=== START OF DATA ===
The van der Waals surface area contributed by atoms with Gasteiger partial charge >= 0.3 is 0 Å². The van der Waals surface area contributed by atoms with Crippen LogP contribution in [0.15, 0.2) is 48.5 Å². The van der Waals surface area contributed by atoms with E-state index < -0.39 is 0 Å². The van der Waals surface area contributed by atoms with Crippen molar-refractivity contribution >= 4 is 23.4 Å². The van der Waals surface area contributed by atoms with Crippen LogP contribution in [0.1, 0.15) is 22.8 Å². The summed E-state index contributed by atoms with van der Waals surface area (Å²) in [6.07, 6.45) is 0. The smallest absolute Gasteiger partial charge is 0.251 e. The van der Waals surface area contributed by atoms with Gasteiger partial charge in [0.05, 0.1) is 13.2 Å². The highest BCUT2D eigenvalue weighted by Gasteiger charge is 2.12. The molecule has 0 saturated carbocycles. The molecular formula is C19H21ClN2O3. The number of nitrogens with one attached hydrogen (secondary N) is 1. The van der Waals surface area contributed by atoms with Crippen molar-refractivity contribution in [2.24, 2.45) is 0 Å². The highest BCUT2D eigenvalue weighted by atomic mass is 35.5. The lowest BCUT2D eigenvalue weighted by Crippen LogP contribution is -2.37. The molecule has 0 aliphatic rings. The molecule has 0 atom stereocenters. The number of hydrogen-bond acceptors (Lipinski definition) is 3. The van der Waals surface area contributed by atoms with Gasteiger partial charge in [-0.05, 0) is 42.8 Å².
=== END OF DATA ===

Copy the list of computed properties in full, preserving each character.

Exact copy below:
The van der Waals surface area contributed by atoms with Gasteiger partial charge >= 0.3 is 0 Å². The van der Waals surface area contributed by atoms with Crippen LogP contribution in [0.15, 0.2) is 48.5 Å². The van der Waals surface area contributed by atoms with E-state index < -0.39 is 0 Å². The van der Waals surface area contributed by atoms with Crippen molar-refractivity contribution >= 4 is 23.4 Å². The van der Waals surface area contributed by atoms with Crippen LogP contribution in [0.1, 0.15) is 22.8 Å². The summed E-state index contributed by atoms with van der Waals surface area (Å²) in [6.07, 6.45) is 0. The smallest absolute Gasteiger partial charge is 0.251 e. The van der Waals surface area contributed by atoms with Gasteiger partial charge in [0.05, 0.1) is 13.2 Å². The highest BCUT2D eigenvalue weighted by Gasteiger charge is 2.12. The molecule has 0 saturated carbocycles. The molecular formula is C19H21ClN2O3. The number of nitrogens with one attached hydrogen (secondary N) is 1. The van der Waals surface area contributed by atoms with Crippen molar-refractivity contribution in [2.24, 2.45) is 0 Å². The highest BCUT2D eigenvalue weighted by atomic mass is 35.5. The lowest BCUT2D eigenvalue weighted by Crippen LogP contribution is -2.37. The molecule has 0 aliphatic rings. The molecule has 0 atom stereocenters. The number of hydrogen-bond acceptors (Lipinski definition) is 3. The van der Waals surface area contributed by atoms with Gasteiger partial charge in [-0.05, 0) is 42.8 Å².